South Africa, Full of Possibilities

Less than 20 years ago, South Africa was a country that legally separated whites and non-whites. Despite the suffering of its people, violence at home and international sanctions, the country did not end apartheid until 1994.

Although far from being problem-free, in 15 years, South Africa has gone from being an internationally condemned country for its racially oppressive government, to one that is slowly trying to recover from decades of damage and attempting to move forward to resolve its issues and present a better face to its people and to the world.

Despite acceptance by the world’s athletic community, recognition of the country’s natural beauty by travelers and the admiration of South African wines by connoisseurs, it is no secret that problems remain. The government is making a strong effort to position its brand and to portray itself in a more positive light while dealing with the issues that still plague and divide its society, including HIV and AIDS, poverty, violence against women and racism.

Shine2010_FNBLogoTopSouth African officials are very conscious of how they want to present the country to the world. Social media already has a place in South African government, with Facebook and the country’s Brand South Africa blog featured prominently on the country’s web portal. The website invites visitors to join the conversation, and asks how the world perceives the country, which ispoised to host the FIFA World Cup next year. Efforts to boost tourist traffic go beyond a website and a blog to include a frequently updated Twitter account.

Wider use of social media might give the world a different glimpse into modern South African society, and also enable sainfoSouth Africans to get a different perspective on how the rest of the world lives, bringing both worlds closer to each other. Social media by its very nature is more open, authentic and transparent—and, for better or worse, not ruled by the same norms as mainstream media.

Heightened use of social media in a country that is embracing change to move forward presents opportunities for companies willing to take the associated risks. And although limited Internet penetration presents a challenge, mobile Internet usage is popular and on the rise in South Africa, giving marketers an expanded platform for reaching customers. The South African government, people and organizations have shown they can use social media to communicate with the rest of the world. With the upcoming World Cup events, as well as booming business and increased world attention on South Africa, social media tools give marketers a way of communicating their message to people and organizations in South Africa.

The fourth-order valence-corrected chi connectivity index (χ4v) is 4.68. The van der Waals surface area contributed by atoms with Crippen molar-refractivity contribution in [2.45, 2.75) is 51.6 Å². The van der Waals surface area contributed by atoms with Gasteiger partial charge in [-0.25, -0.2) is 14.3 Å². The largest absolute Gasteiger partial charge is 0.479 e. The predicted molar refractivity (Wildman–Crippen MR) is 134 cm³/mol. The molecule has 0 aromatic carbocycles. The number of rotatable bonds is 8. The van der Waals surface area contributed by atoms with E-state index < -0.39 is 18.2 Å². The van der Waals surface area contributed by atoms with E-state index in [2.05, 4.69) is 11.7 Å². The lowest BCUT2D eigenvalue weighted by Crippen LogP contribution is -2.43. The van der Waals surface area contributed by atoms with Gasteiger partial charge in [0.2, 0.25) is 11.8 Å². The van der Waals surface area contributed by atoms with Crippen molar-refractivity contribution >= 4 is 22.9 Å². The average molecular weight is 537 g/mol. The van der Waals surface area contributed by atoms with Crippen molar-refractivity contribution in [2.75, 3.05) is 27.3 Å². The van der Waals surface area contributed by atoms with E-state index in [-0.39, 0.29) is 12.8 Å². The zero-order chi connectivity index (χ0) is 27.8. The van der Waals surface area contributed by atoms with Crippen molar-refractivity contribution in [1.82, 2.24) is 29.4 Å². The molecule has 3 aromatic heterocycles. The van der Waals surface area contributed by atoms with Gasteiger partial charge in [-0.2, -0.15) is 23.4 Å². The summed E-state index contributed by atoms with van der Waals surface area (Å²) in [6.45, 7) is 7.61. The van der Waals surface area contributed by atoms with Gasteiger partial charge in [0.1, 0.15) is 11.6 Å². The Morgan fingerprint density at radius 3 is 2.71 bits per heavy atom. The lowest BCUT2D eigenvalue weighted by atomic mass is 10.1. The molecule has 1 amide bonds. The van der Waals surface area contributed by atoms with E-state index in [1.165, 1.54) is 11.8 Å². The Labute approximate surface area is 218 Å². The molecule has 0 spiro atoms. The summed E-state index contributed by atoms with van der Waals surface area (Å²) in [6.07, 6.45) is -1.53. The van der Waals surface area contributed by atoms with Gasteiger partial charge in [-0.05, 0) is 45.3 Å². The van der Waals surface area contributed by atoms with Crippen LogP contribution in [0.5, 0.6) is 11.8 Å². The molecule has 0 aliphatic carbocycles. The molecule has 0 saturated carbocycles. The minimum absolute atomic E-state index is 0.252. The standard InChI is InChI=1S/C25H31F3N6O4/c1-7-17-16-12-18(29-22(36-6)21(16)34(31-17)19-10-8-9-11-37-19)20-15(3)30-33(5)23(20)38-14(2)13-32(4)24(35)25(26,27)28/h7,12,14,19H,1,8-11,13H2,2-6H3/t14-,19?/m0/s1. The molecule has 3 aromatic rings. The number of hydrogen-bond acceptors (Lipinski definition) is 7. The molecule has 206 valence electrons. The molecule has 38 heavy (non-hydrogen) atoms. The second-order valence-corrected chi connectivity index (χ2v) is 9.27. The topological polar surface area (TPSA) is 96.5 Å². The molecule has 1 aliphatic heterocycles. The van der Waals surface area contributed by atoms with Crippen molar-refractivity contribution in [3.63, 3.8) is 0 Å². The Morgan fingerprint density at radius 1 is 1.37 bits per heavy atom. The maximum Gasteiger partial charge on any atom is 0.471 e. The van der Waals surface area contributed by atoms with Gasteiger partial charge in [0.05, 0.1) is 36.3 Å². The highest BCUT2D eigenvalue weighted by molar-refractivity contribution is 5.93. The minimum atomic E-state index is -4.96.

In her blog, South African marketer Yvonne Johnston commented that “new media poses an amazing opportunity, as everyone becomes connected by the Internet or cell phone, the possibilities for communication open up. It is up to Africans to tell their story because in fact, THEY are the brand”

Johnston writes also about the role all Africans play in helping build the African brand, and in contributing to change world opinion about the continent and the countries within it. It is a country poised for renewal, and companies willing to take a risk can both contribute to this renewal and benefit from it.


2 Responses to South Africa, Full of Possibilities

  1. Nice post bringing together the use of social media to promote the South Africa brand and the World Cup and what it means for using social media as well. You bring in strong examples and links and they work well to support your main points. The only thing that could make this blog post even better is if you took the lessons from the examples you share about what is working and offer us some of your thinking on how South Africa could put these pieces together and what the country could do to push itself even further through social media. (3)

  2. mintybeth says:

    I think the eyes of the world will be on South Africa with the World Cup, cementing the country’s image in the minds of people around the world. If South Africa wants to change the image of its past, it must demonstrate that its social media, public relations, and marketing reflect the entire country, not just the privileged few. A lot can be learned from South Africa, if it succeeds in hosting the World Cup. The eyes of the blogosphere will be soon be upon the country.

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